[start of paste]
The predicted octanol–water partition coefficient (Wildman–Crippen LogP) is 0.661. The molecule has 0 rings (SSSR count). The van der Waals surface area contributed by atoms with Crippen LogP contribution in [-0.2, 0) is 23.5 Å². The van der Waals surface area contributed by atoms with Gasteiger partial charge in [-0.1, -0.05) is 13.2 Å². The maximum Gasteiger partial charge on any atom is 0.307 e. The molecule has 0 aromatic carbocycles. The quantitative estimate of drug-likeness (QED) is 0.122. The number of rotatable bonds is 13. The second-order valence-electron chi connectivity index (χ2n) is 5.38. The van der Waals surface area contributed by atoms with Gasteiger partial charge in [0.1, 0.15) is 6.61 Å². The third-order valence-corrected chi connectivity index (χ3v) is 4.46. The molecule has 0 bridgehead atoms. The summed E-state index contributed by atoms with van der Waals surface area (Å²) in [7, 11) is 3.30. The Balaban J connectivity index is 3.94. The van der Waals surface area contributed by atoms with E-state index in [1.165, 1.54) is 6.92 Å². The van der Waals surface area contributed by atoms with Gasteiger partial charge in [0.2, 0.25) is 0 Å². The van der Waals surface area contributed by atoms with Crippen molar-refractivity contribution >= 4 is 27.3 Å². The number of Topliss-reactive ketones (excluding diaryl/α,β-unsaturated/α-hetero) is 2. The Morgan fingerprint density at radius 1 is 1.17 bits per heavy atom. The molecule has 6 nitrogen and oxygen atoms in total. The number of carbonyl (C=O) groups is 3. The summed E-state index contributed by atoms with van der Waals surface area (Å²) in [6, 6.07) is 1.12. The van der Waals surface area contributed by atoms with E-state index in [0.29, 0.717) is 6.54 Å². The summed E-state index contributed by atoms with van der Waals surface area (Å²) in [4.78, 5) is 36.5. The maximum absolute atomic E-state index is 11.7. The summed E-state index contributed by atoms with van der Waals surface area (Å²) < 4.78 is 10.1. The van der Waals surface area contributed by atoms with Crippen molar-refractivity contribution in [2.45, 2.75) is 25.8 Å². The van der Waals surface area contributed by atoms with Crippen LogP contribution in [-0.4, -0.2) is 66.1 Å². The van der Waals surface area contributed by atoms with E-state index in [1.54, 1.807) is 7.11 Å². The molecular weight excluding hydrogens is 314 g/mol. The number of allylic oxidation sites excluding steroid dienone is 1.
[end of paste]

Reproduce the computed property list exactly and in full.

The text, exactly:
The predicted octanol–water partition coefficient (Wildman–Crippen LogP) is 0.661. The molecule has 0 rings (SSSR count). The van der Waals surface area contributed by atoms with Crippen LogP contribution in [-0.2, 0) is 23.5 Å². The van der Waals surface area contributed by atoms with Gasteiger partial charge in [-0.1, -0.05) is 13.2 Å². The maximum Gasteiger partial charge on any atom is 0.307 e. The molecule has 0 aromatic carbocycles. The quantitative estimate of drug-likeness (QED) is 0.122. The number of rotatable bonds is 13. The second-order valence-electron chi connectivity index (χ2n) is 5.38. The van der Waals surface area contributed by atoms with Gasteiger partial charge in [0.1, 0.15) is 6.61 Å². The third-order valence-corrected chi connectivity index (χ3v) is 4.46. The molecule has 0 bridgehead atoms. The summed E-state index contributed by atoms with van der Waals surface area (Å²) in [7, 11) is 3.30. The Balaban J connectivity index is 3.94. The van der Waals surface area contributed by atoms with E-state index in [1.165, 1.54) is 6.92 Å². The van der Waals surface area contributed by atoms with Gasteiger partial charge in [0.2, 0.25) is 0 Å². The van der Waals surface area contributed by atoms with Crippen molar-refractivity contribution >= 4 is 27.3 Å². The number of Topliss-reactive ketones (excluding diaryl/α,β-unsaturated/α-hetero) is 2. The Morgan fingerprint density at radius 1 is 1.17 bits per heavy atom. The molecule has 6 nitrogen and oxygen atoms in total. The number of carbonyl (C=O) groups is 3. The summed E-state index contributed by atoms with van der Waals surface area (Å²) in [6, 6.07) is 1.12. The van der Waals surface area contributed by atoms with E-state index in [0.29, 0.717) is 6.54 Å². The summed E-state index contributed by atoms with van der Waals surface area (Å²) in [4.78, 5) is 36.5. The maximum absolute atomic E-state index is 11.7. The summed E-state index contributed by atoms with van der Waals surface area (Å²) < 4.78 is 10.1. The van der Waals surface area contributed by atoms with Crippen molar-refractivity contribution in [2.45, 2.75) is 25.8 Å². The van der Waals surface area contributed by atoms with Crippen LogP contribution in [-0.4, -0.2) is 66.1 Å². The van der Waals surface area contributed by atoms with E-state index in [1.54, 1.807) is 7.11 Å². The molecular weight excluding hydrogens is 314 g/mol. The number of allylic oxidation sites excluding steroid dienone is 1.